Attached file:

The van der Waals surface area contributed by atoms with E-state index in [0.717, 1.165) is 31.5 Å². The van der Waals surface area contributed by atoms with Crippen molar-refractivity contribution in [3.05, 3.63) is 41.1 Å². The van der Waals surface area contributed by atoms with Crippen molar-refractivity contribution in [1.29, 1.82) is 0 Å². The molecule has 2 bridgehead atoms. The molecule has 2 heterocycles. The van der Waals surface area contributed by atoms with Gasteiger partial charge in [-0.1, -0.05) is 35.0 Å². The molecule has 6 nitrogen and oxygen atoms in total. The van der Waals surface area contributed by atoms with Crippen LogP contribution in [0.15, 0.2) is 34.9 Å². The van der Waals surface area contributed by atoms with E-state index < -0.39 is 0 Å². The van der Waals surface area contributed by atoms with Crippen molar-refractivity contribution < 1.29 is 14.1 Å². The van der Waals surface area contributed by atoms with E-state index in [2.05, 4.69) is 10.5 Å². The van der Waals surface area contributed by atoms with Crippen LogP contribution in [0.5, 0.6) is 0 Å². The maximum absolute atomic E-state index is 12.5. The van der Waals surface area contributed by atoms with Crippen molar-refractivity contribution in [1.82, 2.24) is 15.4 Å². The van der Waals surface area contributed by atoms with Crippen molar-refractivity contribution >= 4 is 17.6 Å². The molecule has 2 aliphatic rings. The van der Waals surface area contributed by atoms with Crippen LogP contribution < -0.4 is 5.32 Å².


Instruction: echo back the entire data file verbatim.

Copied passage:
The van der Waals surface area contributed by atoms with E-state index in [0.717, 1.165) is 31.5 Å². The van der Waals surface area contributed by atoms with Crippen molar-refractivity contribution in [3.05, 3.63) is 41.1 Å². The van der Waals surface area contributed by atoms with Crippen molar-refractivity contribution in [1.29, 1.82) is 0 Å². The molecule has 2 bridgehead atoms. The molecule has 2 heterocycles. The van der Waals surface area contributed by atoms with Gasteiger partial charge in [-0.1, -0.05) is 35.0 Å². The molecule has 6 nitrogen and oxygen atoms in total. The van der Waals surface area contributed by atoms with Crippen LogP contribution in [0.15, 0.2) is 34.9 Å². The van der Waals surface area contributed by atoms with E-state index < -0.39 is 0 Å². The van der Waals surface area contributed by atoms with Crippen molar-refractivity contribution < 1.29 is 14.1 Å². The van der Waals surface area contributed by atoms with E-state index in [2.05, 4.69) is 10.5 Å². The van der Waals surface area contributed by atoms with Crippen LogP contribution in [0.5, 0.6) is 0 Å². The maximum absolute atomic E-state index is 12.5. The van der Waals surface area contributed by atoms with Crippen molar-refractivity contribution in [1.82, 2.24) is 15.4 Å². The van der Waals surface area contributed by atoms with Crippen molar-refractivity contribution >= 4 is 17.6 Å². The molecule has 2 aliphatic rings. The van der Waals surface area contributed by atoms with Crippen LogP contribution < -0.4 is 5.32 Å².